- Registered nurses (RNs): Registered nurses make up the vast majority of those in the nursing field. All states require registered nurses to have an associate degree, however, many employers look for candidates who have earned a Bachelor of Science in Nursing (BSN) education. Obtaining a state license to practice is also required. Ultimately, passing the National Council Licensure Exam for Registered Nurses (NCLEX-RN) is needed.
- Nurse practitioners: Nurse practitioners obtain a higher nursing education, usually a Master of Science in Nursing (MSN) or a Doctor of Nursing Practice (DNP). A nurse practitioner has more autonomy than other nurses and can make more decisions with patient treatment and care. Additional certifications are also obtained in specialized practice such as family medicine, pediatrics, and critical care.
Steps to Become a Nurse
There are so many variations to nursing programs, so make sure you take the time to research all the ones in your area, or consider the various online options. Don’t let the cost of the length or the cost of the program deter you. Always talk to an admissions representative before you apply to get the full picture of what the application will require, sample school and clinical schedules from previous years, and to discuss the financial commitment. From there, be sure to talk to the financial aid department and always check to see what kind of grants and subsidies you might be able to apply for.
1. Complete an Accredited Nursing Program
To become a Registered Nurse, students are required to graduate from an accredited nursing program and have an associate degree or higher. An associate degree in nursing generally requires two years of education, while a bachelor’s degree typically requires four. One option is to complete the first two years, start working and then bridge back into a BSN program. If you already hold a degree in a non-nursing field, be sure to look for accelerated BSN programs could allow you to graduate with your BSN in two years.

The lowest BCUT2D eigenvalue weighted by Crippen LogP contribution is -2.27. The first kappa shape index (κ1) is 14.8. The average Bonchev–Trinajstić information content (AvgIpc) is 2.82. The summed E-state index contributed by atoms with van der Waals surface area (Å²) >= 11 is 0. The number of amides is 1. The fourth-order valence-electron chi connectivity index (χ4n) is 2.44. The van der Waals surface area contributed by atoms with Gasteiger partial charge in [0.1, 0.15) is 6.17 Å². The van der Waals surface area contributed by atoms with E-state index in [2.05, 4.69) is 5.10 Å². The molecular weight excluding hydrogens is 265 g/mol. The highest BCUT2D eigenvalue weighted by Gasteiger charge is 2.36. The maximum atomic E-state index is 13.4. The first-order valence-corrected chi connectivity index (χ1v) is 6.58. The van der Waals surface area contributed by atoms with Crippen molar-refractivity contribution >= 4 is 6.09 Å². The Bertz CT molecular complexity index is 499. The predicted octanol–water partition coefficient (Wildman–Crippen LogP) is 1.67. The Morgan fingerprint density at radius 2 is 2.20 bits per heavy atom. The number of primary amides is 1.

2. Pass the NCLEX-RN Exam
After graduating from nursing school, aspiring Registered Nurses must register with the National Council of State Boards of Nursing to take the National Council Licensure Examination (NCLEX-RN). The school you are graduating from will assist you in setting up your initial exam and the fees are generally covered in your education expenses. This exam is administered on a computer in a Pearson Professional Center, which are testing centers located in each state, and must be completed within six hours. Individuals who do not pass the exam the first time must wait 45 days to retake the exam and additional fees will apply. There are multiple review courses you can take to help you best prepare for the NCLEX, your school will be a great resource for you to discuss all of the options.
3. Obtain Your Nursing License in Your State
After passing the NCLEX-RN, you must obtain a state license to legally practice nursing. Every state has different requirements and application processes, so you should contact your state board of nursing to see what steps need to be taken to be properly licensed.
4. Seek Employment
Once you have your state license, you may seek employment. Since RNs are in high demand, you can look for jobs in any number of environments based on your career aspirations. If you aren’t sure where to start looking, check with the career center at your school, or call the local hospital’s recruitment office.
5. Pursue Additional Training and Education
If you’d like to advance your nursing career, chances are you’ll need additional training and education to achieve your goals. However, even if you don’t plan on going into a specific field of nursing in the near future, most states require nurses to renew their licenses and specific yearly intervals, and keep current with new trends and education in the field of nursing by gaining continuing education credits.